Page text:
Global praise for China's launch of 1st heavy-lift rocket
Updated: 2016-11-04 13:26
China successfully launched its newly-developed heavy-lift carrier rocket Long March-5 from the coastal Wenchang Space Launch Center in southern Hainan province at 8:43 pm on Nov 3, 2016. [Photo/Xinhua]
BEIJING - International scholars spoke highly of China's launch on Thursday of its first heavy-lift rocket, saying it will lay the foundation for China's future launch of rockets with heavier payload capabilities.
China launched Long March-5 from the coastal Wenchang Space Launch Center in southern Hainan province, in a bid to verify the design and performance of the new rocket and test the rocket's flight program. With the heavy-lift carrier rocket, China can build a permanent manned space station and explore the moon and Mars.
The successful launch reflects China's "greatest advancement" in developing a new launcher family for both its un-crewed and crewed space programs, said Charles Vick, senior technical & space policy analyst with US think tank globalsecurity.org.
"Eventually once the Long March-5 has gained high reliability, it will serve several mission for the crewed lunar program efforts and may become the crew launch vehicle for the eventual crewed lunar landing programs in planning," Vick told Xinhua.
Instead of highly toxic propellants, the new series, also consisting of Long March 6 and 7, uses kerosene and liquid oxygen, making it more environmental friendly and less expensive.
Vick said he was impressed that this new Long March series was developed without Russian rocket engine technology know-how and American cryogenic technology involved.
Gao Yang, director of British Surrey Technology for Autonomous Systems and Robotics (STAR) Lab, told Xinhua that the technology of the Long March-5 has proved not inferior to heavy carrier rockets developed by other nations.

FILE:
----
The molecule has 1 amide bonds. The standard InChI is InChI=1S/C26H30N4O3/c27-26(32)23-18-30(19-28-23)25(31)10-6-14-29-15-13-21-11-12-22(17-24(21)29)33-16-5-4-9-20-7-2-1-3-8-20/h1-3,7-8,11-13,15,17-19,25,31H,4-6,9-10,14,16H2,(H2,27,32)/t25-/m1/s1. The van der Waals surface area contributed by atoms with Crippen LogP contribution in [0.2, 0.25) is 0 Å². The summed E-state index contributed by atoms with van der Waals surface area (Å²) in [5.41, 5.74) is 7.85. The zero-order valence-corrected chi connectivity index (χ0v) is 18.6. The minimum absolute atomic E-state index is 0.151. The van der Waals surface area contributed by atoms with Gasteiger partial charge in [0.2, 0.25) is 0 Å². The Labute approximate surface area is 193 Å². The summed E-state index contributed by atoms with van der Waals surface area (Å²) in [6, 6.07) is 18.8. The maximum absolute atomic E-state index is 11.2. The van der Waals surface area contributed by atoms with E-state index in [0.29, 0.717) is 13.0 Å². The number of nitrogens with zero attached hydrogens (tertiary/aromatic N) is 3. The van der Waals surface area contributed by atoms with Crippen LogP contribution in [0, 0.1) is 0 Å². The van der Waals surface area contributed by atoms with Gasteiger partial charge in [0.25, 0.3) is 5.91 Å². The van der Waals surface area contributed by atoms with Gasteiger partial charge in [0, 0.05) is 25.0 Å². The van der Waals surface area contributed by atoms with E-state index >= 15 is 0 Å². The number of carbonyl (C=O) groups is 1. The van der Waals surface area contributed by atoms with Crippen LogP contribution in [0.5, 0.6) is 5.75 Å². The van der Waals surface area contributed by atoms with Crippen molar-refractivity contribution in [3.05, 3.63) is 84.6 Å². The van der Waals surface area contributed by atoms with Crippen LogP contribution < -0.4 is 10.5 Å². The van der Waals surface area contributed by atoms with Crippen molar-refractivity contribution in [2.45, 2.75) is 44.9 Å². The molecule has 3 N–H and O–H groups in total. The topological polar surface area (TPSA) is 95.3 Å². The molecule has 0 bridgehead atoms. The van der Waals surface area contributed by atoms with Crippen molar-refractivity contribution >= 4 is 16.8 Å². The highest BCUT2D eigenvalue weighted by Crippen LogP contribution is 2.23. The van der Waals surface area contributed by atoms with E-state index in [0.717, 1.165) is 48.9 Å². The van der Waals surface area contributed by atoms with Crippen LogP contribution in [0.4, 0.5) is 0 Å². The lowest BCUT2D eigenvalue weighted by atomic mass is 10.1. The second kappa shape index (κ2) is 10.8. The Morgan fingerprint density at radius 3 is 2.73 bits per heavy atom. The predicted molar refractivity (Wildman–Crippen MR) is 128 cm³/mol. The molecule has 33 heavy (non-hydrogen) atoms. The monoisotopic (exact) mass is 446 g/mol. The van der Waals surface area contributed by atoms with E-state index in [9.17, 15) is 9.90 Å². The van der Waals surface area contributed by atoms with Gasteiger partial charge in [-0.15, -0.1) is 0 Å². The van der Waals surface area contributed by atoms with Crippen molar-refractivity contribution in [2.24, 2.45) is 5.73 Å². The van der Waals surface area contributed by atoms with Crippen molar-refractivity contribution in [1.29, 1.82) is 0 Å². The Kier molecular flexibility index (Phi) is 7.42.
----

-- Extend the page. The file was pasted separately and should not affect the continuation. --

She added that the stunning carrying capacity of the Long March-5 represents China's rising capabilities and competence in this aspect, noting China's progress in space technology will, to a large extent, increase its influence in future international cooperation.
British Broadcasting Corporation (BBC) reported Thursday that "the Long March-5 gives China the capability to orbit the heaviest of payloads - such as big telecoms spacecraft and sections of its future astronaut space station."
"This puts the Long March-5 in the same class as America's current most powerful rocket - the Delta-IV Heavy," BBC noted.
Alexander Zheleznyakov, a member of the Tsiolkovsky Russian Academy of Cosmonautics, told xinhua that Long March-5 will remarkably raise China's competitive edge in the international commercial launch market.
As for the rocket's technical advantage, Zheleznyakov said the notable operability within its inner systems will help facilitate its production and decrease costs, which is key to its future commercialization.
China is now developing a mega rocket with the capacity of sending up to 100 tonnes of payload to low-Earth orbit. Its maiden flight will probably take place before 2030.
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